So much so that I wanted you guys out in internet-land to be able share in the content I presented. Hopefully after reading this you’ll consider joining us for the next meeting, but if you can’t make it then you’ll at least have a better understanding of what we’re trying to achieve.

First of all, the purpose of the meeting was to help attendees gain clarity and focus with regards to their marketing efforts for the coming year.

Personally, I love this time of year and think it’s the very best time for making plans. Essentially it’s a brand new page on which to write.

The Visibility Hub
So why The Visibility Hub?

This is actually something that has been on my mind for a good year or so and, whilst I always felt there was a need for it, I just didn’t take the necessary action required to bring it to life until very recently.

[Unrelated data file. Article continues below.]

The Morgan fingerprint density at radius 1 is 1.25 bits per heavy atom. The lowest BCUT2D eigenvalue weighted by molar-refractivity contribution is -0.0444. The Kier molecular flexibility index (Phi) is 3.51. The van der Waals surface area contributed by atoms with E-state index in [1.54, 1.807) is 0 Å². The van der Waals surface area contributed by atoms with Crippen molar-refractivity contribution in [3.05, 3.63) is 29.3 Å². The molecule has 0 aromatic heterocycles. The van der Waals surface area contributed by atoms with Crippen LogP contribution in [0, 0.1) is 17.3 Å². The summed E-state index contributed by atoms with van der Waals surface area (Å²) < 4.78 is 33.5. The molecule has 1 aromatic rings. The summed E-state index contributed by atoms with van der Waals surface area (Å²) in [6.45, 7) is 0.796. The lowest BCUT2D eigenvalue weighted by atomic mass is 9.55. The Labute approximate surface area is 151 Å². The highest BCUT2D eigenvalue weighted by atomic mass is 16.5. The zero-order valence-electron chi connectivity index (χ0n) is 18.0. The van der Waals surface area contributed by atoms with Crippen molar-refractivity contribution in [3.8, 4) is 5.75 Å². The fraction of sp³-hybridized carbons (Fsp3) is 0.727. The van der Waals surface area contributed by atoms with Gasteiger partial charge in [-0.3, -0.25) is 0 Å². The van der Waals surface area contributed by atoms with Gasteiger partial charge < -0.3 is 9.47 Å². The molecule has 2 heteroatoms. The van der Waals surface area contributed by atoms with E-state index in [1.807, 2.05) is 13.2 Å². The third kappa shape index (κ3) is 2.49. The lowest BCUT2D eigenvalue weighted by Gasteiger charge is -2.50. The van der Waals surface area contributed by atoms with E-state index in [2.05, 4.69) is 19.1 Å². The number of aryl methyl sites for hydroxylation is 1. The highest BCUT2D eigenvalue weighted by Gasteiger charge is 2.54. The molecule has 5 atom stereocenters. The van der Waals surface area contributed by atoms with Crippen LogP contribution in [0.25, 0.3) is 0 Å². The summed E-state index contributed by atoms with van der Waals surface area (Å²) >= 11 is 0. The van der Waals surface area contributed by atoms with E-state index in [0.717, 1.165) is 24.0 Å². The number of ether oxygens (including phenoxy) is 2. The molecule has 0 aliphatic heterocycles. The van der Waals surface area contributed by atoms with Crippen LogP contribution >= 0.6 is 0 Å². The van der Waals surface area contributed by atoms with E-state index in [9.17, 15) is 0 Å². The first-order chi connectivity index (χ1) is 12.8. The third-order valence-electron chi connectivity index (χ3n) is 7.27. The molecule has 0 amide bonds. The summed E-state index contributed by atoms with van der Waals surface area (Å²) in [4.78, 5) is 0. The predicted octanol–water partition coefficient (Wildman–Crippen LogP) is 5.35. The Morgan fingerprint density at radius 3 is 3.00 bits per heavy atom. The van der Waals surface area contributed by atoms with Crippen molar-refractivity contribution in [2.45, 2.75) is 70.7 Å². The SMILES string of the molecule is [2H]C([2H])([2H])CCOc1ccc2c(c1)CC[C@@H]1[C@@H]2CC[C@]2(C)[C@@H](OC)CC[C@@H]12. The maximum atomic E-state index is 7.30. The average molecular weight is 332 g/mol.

Basically I find that I come across the same questions and challenges when speaking to other business owners:

There is so much noise and chatter out there about the things that we should be doing to grow our businesses, but for many the problem is often time and know-how. How do you get started doing what needs to be done to get your business seen?

Often when you attend networking groups there’s a speaker from whom you may learn something. Alternatively, if you want to know something specific then you can attend a workshop (although these can work out quite costly). I wanted to create something that bridged that gap. A place where you can ask the questions that you want answered.